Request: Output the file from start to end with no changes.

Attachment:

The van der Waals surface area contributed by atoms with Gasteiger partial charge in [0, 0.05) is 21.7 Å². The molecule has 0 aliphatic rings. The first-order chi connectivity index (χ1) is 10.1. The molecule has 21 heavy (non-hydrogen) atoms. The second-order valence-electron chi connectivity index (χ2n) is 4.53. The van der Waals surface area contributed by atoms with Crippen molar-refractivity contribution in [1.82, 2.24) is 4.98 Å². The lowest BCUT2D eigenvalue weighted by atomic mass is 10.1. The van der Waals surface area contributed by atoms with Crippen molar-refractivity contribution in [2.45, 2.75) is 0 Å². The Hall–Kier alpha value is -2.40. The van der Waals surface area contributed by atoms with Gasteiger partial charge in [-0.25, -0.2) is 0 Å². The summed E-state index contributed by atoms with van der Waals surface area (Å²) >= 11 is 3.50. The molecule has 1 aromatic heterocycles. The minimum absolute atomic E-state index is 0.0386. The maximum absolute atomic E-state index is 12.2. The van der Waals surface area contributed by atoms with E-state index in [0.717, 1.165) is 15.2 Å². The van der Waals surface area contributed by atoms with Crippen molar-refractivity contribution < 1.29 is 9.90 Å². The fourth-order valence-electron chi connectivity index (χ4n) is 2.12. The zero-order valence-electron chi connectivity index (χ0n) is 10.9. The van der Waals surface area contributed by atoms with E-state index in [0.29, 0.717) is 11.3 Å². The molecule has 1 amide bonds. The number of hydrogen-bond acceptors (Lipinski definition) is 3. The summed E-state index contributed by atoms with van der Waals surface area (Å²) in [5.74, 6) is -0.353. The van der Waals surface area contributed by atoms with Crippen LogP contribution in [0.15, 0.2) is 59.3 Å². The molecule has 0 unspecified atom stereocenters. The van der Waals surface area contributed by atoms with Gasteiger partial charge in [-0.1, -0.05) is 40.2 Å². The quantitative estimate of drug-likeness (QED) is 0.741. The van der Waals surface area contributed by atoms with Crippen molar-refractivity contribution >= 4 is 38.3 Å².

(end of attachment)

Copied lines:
The van der Waals surface area contributed by atoms with Gasteiger partial charge in [0, 0.05) is 21.7 Å². The molecule has 0 aliphatic rings. The first-order chi connectivity index (χ1) is 10.1. The molecule has 21 heavy (non-hydrogen) atoms. The second-order valence-electron chi connectivity index (χ2n) is 4.53. The van der Waals surface area contributed by atoms with Crippen molar-refractivity contribution in [1.82, 2.24) is 4.98 Å². The lowest BCUT2D eigenvalue weighted by atomic mass is 10.1. The van der Waals surface area contributed by atoms with Crippen molar-refractivity contribution in [2.45, 2.75) is 0 Å². The Hall–Kier alpha value is -2.40. The van der Waals surface area contributed by atoms with Gasteiger partial charge in [-0.25, -0.2) is 0 Å². The summed E-state index contributed by atoms with van der Waals surface area (Å²) >= 11 is 3.50. The molecule has 1 aromatic heterocycles. The minimum absolute atomic E-state index is 0.0386. The maximum absolute atomic E-state index is 12.2. The van der Waals surface area contributed by atoms with E-state index in [0.717, 1.165) is 15.2 Å². The van der Waals surface area contributed by atoms with Crippen molar-refractivity contribution < 1.29 is 9.90 Å². The fourth-order valence-electron chi connectivity index (χ4n) is 2.12. The zero-order valence-electron chi connectivity index (χ0n) is 10.9. The van der Waals surface area contributed by atoms with E-state index in [0.29, 0.717) is 11.3 Å². The molecule has 1 amide bonds. The number of hydrogen-bond acceptors (Lipinski definition) is 3. The summed E-state index contributed by atoms with van der Waals surface area (Å²) in [5.74, 6) is -0.353. The van der Waals surface area contributed by atoms with Crippen LogP contribution in [0.15, 0.2) is 59.3 Å². The molecule has 0 unspecified atom stereocenters. The van der Waals surface area contributed by atoms with Gasteiger partial charge in [-0.1, -0.05) is 40.2 Å². The quantitative estimate of drug-likeness (QED) is 0.741. The van der Waals surface area contributed by atoms with Crippen molar-refractivity contribution >= 4 is 38.3 Å².